Figure 1. The vaccine adverse event mention–mine method. CNN: Convolutional Neural Network; LSTM: Long Short-Term Memory.
View this figure

The filtered data were handled by the classification phase, which also had the decision point for either training classifiers or using trained classifiers. When training, the choice of classifiers should relate to the quantity of available data, and if results are not as expected, a decision may be made to obtain more data. The method required the incoming filtered data to be labeled for the creation of data sets suitable to train the classifiers. It additionally required the creation of domain-specific embeddings. The VAEM-Mine method can be adopted as a workflow to tackle any similar task of identifying personal health mentions.

Classification Analysis

Classification training and evaluation was conducted twice; first, with the filtered data that were obtained from applying topic modeling to the initial phase of data collection and then, with the data obtained through topic model filtering over all the collected data. The following sections describe these as Phase-One and Phase-Two classification.

Phase-One Classification

The first phase of classification experiments used a training set of 2639 records, a validation set of 880 records, and the imbalanced holdout Phase-One Test data set of 614 tweets. The F1 scores for the models evaluated in this phase are listed in Table 4.

Table 4. Phase-One F1 scores.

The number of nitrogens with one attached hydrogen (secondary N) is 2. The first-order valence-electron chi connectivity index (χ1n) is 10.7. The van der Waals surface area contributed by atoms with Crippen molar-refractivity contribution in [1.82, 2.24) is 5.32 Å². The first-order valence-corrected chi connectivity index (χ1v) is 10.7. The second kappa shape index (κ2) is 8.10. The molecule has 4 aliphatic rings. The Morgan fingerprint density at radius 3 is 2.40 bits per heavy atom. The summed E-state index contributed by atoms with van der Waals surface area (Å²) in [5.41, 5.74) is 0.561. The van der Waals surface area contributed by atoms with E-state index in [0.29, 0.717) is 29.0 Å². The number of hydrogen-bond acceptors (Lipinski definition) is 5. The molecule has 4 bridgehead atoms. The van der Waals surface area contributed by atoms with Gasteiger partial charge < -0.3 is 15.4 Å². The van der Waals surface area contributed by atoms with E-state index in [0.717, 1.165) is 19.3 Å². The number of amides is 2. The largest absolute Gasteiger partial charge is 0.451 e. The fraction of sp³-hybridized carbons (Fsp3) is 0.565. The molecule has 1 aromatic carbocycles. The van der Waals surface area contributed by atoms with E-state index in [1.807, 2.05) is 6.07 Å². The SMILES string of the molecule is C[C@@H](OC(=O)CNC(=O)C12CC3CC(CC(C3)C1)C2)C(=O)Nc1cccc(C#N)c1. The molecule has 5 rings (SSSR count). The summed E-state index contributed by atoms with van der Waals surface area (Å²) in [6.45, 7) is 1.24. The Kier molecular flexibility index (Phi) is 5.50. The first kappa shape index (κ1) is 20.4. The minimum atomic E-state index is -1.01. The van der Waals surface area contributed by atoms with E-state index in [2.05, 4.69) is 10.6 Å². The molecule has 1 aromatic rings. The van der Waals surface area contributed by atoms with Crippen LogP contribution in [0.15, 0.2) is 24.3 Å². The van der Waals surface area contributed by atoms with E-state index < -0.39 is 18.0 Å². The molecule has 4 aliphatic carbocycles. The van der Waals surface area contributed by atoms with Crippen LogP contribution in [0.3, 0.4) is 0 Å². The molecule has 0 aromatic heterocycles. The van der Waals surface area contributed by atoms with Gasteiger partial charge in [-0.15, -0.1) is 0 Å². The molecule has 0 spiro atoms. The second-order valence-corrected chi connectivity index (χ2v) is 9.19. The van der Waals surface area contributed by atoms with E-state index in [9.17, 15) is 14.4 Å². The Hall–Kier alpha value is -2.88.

ModelValidationImbalanced testBalanced testCombined test
Logistic Regression CVh0.8120.7300.8200.803
Linear SVCi0.8140.6930.8240.797
Naïve Bayes SVMk0.7920.7670.7890.785
Random Forest0.8140.6940.8010.779
Extra Trees0.8330.6880.8010.777
Naïve Bayes0.7980.6050.7990.756

aCNN: Convolutional Neural Network.

bBiGRU: Bidirectional Gated Recurrent Unit.

cBERT: Bidirectional Encoder Representations.

dN/A: not applicable.

eLSTM: Long Short-Term Memory.

fBiLSTM: Bidirectional Long Short-Term Memory.

gGRU: Gated Recurrent Unit.

hCV: Cross Validation.

iSVC: Support Vector Classification.

jSGD: Stochastic Gradient Descent.

kSVM: Support Vector Machine.

lXGBoost: Extreme Gradient Boosting.

Table 4 includes subsequent tests of the models against the Phase-Two Balanced test data set and a Combined Test data set that uses all the test data. F1 scores were measured for the positive, VAEM class, rather than for both classes. The models are arranged in order of the best F1 score over the test data sets; validation scores are also included, where available. Validation F1 scores are not available for models using transfer learning—they used a cross-validation approach, and thus, were given combined training and validation data and were evaluated only against test data sets.

The Ensemble model shown in the middle of Table 4 was scored based on a maximum voting of the predictions of 5 traditional classifiers on the test data set—consisting of the Naïve Bayes Support Vector Machine, Linear Regression Cross Validation, Stochastic Gradient Descent, Linear Support Vector Classification, and Random Forest classifiers. It had the overall best score among the traditional classifiers on the large test data.

All the deep learning models outperformed the best traditional classifier on the Imbalanced Test data set, by at least 6% and almost as much as 10%—the improvement was mostly owing to great capacity to correctly distinguish non–VAEM-related tweets, and thus obtain a greater precision. However, when evaluated against the Balanced and Combined Test sets, the results differed—here, the traditional classifiers outperformed many of the deep learning models, especially the Ensemble, which was only surpassed by the top 3 deep learning models.

Phase-Two Classification